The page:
In a report to Canada’s privacy commissioner, Internet giant Google has revealed that it was no plans to resume accumulating Wi-Fi network data as its camera-equipped vans travel around photographing public spaces for its Street View service. Google suspended the practice earlier this year after it admitted to inadvertently collecting user data over unsecured Wi-Fi networks while photographing for Street View. The report, released by the Privacy Commissioner of Canada, indicates “collection is discontinued and Google has no plans to resume it.”
Google began collecting Wi-Fi network data as part of its Street View operations as a way to supplement GPS-based location services: the idea is that a Wi-Fi enabled device can take a snapshot of Wi-Fi base station IDs and networks in its area and send the data to a central service; based on that information, the device’s approximate physical location could be determined. The service is potentially useful in areas (like urban canyons) where GPS service is spotty or unreliable.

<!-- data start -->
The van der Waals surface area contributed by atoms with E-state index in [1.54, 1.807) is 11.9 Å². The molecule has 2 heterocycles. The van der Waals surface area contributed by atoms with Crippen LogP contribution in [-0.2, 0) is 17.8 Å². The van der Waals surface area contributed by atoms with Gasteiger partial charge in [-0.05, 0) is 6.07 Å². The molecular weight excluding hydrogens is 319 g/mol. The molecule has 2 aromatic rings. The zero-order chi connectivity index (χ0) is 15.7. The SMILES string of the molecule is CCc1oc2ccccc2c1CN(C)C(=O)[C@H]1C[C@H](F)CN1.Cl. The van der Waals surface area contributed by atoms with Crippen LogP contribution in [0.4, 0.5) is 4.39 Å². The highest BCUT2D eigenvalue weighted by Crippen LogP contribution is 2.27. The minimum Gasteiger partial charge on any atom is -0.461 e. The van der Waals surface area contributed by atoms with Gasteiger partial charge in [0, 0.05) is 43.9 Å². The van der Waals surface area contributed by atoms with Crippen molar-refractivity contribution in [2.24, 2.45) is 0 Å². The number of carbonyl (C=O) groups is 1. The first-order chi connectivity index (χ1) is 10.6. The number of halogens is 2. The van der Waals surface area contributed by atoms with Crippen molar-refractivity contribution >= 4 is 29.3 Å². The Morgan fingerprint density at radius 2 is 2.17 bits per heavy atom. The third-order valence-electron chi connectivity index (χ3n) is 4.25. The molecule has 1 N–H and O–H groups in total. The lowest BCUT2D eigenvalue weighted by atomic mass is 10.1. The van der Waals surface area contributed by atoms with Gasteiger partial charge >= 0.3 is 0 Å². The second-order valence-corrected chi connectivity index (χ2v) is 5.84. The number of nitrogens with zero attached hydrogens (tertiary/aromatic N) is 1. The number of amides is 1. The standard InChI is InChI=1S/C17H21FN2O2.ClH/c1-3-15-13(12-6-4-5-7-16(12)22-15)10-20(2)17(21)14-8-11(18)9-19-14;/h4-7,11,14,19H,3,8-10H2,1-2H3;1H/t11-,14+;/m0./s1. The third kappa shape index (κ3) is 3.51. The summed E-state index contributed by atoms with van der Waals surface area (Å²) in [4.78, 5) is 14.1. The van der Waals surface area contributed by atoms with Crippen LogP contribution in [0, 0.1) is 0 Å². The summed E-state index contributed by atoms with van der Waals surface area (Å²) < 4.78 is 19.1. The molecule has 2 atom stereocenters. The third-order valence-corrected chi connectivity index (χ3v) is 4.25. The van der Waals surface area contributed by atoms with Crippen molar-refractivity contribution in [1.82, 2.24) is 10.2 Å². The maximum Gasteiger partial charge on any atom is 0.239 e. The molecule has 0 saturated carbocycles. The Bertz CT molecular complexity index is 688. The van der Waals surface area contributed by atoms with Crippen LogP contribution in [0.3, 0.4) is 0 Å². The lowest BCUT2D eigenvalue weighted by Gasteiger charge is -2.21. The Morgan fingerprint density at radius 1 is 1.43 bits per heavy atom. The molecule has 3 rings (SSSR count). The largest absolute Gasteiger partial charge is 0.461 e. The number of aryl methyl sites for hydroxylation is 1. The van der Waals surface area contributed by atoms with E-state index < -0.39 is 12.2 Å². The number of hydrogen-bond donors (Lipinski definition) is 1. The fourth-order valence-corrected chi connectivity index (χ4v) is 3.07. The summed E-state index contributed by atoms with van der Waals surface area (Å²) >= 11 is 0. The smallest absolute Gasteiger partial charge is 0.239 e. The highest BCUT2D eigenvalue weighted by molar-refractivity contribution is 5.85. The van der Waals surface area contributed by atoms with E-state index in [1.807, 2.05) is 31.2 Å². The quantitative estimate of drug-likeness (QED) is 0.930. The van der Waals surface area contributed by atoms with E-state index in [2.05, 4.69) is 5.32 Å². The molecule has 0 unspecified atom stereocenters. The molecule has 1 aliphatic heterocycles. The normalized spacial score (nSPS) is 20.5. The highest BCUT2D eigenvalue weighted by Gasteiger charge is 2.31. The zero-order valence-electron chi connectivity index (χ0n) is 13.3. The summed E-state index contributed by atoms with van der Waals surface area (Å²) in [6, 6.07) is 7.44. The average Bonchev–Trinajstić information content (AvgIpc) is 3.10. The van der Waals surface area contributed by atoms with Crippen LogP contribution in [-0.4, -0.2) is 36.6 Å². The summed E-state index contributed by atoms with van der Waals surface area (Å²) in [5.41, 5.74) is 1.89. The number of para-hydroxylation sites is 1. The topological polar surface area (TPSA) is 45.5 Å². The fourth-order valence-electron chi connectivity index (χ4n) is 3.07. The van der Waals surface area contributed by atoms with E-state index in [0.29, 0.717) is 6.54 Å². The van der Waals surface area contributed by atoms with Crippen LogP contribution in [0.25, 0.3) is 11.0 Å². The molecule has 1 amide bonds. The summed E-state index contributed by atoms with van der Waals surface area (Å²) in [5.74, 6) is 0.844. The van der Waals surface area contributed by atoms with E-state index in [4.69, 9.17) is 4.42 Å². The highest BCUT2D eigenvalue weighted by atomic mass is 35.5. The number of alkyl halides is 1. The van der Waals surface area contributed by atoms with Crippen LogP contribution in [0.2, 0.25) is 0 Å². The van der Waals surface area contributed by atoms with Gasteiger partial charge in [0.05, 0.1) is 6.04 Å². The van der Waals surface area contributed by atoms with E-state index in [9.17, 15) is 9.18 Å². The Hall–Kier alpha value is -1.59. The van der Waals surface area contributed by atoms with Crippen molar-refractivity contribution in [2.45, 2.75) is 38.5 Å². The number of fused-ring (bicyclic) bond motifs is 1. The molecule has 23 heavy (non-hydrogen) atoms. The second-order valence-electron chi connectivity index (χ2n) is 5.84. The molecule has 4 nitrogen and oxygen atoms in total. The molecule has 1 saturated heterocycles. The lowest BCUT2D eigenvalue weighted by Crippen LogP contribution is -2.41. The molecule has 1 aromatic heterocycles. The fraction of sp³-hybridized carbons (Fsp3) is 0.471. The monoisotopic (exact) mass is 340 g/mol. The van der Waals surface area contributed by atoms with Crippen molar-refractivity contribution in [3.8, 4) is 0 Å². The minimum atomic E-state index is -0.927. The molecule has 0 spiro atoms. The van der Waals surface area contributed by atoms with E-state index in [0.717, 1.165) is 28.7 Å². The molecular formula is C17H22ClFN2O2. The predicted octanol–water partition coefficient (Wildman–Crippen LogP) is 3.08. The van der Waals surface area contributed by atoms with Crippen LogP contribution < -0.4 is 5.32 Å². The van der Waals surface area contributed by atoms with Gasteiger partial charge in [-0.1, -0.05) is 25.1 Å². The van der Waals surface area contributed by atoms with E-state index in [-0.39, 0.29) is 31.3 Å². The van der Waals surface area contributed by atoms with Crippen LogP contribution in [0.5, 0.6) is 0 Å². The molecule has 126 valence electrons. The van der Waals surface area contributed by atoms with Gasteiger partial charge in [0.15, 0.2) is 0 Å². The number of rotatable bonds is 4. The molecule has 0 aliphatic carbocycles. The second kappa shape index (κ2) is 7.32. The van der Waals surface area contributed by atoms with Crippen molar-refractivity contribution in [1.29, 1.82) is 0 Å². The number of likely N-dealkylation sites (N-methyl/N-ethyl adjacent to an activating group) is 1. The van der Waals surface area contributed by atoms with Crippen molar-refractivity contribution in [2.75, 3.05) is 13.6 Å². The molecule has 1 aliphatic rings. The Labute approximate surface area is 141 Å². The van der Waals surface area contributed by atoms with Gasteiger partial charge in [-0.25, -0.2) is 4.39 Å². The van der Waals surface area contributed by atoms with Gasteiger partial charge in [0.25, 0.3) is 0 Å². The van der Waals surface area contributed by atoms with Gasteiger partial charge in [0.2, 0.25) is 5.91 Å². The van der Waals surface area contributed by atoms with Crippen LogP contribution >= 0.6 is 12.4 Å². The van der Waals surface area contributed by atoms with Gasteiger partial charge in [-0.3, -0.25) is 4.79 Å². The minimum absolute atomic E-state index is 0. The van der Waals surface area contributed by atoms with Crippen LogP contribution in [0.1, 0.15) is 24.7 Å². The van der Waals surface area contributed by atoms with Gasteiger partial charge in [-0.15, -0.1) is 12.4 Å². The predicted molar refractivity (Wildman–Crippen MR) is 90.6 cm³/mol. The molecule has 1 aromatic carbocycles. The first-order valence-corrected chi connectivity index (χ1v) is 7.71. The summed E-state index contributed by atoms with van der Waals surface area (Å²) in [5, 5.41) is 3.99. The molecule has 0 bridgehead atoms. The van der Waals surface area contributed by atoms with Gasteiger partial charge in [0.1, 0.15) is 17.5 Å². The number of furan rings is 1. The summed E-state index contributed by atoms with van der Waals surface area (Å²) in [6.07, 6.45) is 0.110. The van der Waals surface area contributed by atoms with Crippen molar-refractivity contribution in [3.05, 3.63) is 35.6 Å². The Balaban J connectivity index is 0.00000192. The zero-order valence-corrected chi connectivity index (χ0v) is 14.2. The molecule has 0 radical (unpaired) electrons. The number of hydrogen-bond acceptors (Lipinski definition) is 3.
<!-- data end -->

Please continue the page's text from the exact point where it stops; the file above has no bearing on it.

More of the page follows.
In collecting the data, Google also captured user data sent over unsecured Wi-Fi networks: this could include email messages, passwords, account information, and other sensitive or personally-identifiable information. Google actions garnered swift attention from legal and regulatory authorities, although the United Kingdom cleared Google of any intentional wrongdoing.
However, Google doesn’t plan to give up on determining devices’ locations by looking up Wi-Fi networks in their area: instead of using its Street View vans, Canadian privacy commissioner Jennifer Stoddart indicates Google intents to built its Wi-Fi location database using information shared by users of WiFi-enabled mobile handsets with Google services. When users choose to share their device’s location with location-aware services powered by Google—such as requesting a location fix from Google Maps—Google will apparently take a snapshot of wireless hotspots in the area, omitting mobile hotspots created by portable access points and notebook computers.